“Hogan,” she said, “is the stability candidate. Hogan would say that’s not a bad thing. On the other hand, Jealous is making the argument that it is.”

Fielding questions from reporters from The Baltimore Sun, The Washington Post, The Herald-Mail of Hagerstown and WMDT-TV in Salisbury, Jealous presented himself as a candidate of bold, new ideas. Jealous said he wants to create a Medicare-for-all system, offer debt-free college, give teachers a large raise and reduce the prison population by 30 percent.

“Folks will tell you the things I want to do are hard. And they’re right,” Jealous said. “Nothing worth doing is easy.”

Hogan repeatedly portrayed Jealous’ ideas as too expensive or, in his words, “reckless.”

“Your only plan is to double the state’s budget and increase taxes 100 percent,” Hogan said.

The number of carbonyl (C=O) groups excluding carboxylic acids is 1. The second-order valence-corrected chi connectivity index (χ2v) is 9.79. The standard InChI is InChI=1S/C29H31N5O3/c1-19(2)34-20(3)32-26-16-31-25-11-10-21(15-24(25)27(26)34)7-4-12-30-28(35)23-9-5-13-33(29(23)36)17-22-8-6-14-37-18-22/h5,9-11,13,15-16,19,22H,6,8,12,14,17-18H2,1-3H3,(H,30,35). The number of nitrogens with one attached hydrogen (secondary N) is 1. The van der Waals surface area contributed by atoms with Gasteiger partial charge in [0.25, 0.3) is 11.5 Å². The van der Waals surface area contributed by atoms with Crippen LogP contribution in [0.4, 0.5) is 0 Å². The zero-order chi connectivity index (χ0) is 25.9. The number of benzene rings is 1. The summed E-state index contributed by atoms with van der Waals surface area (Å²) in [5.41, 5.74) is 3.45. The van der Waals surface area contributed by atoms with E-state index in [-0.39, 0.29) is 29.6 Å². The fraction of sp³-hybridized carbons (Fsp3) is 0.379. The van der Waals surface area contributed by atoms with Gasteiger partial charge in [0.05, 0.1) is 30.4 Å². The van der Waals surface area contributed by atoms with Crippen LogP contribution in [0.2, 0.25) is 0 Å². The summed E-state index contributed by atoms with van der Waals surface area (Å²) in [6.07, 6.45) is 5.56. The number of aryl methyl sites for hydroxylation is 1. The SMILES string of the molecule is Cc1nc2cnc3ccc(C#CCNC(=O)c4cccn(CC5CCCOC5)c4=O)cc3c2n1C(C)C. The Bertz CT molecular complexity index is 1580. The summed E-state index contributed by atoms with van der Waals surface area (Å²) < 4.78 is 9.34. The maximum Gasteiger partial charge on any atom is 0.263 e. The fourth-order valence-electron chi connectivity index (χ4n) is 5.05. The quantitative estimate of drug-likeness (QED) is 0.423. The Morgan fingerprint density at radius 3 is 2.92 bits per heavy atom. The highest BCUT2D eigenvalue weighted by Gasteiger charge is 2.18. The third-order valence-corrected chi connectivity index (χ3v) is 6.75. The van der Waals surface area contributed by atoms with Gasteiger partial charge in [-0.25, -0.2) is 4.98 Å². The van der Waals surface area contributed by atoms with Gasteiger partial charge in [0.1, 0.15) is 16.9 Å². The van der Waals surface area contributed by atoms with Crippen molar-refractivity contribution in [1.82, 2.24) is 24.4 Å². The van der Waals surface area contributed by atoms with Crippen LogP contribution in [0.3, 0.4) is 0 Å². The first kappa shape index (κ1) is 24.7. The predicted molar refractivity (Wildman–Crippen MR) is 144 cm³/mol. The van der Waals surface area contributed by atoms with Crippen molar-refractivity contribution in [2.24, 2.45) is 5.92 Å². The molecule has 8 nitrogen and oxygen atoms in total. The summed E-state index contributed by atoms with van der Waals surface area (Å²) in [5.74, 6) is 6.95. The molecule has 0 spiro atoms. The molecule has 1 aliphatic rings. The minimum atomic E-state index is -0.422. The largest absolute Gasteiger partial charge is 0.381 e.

Of Jealous’ proposal to raise teacher pay by 29 percent, Hogan said the Democrat has “no ability to deliver” on his promise. Hogan said local school boards — not the governor — negotiate teachers’ salaries.

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Hogan also took aim at Jealous’ plan to reduce the state prison population, which the Republican said would result in the firing of thousands of correctional officers and the release of dangerous criminals.

Jealous countered that Hogan was using scare tactics. The Democrat has pledged to not release violent criminals while shrinking the prison population.

“From Willie Horton to Donald Trump, your party plays by the same playbook,” Jealous said, referring to an attack ad used to benefit the campaign of former Republican President George H. W. Bush. “You lie and you scare people.”

Hogan responded: “I don’t have anything to do with Willie Horton or Donald Trump.”

In a recent poll by Goucher College, more Marylanders than not said they thought the state was moving in the right direction and they were doing better financially than in the past. By a margin of 22 percentage points, the surveyed voters said they preferred Hogan over Jealous. But they backed several of the Democrat’s key proposals and said they wanted a governor who brings about “change.”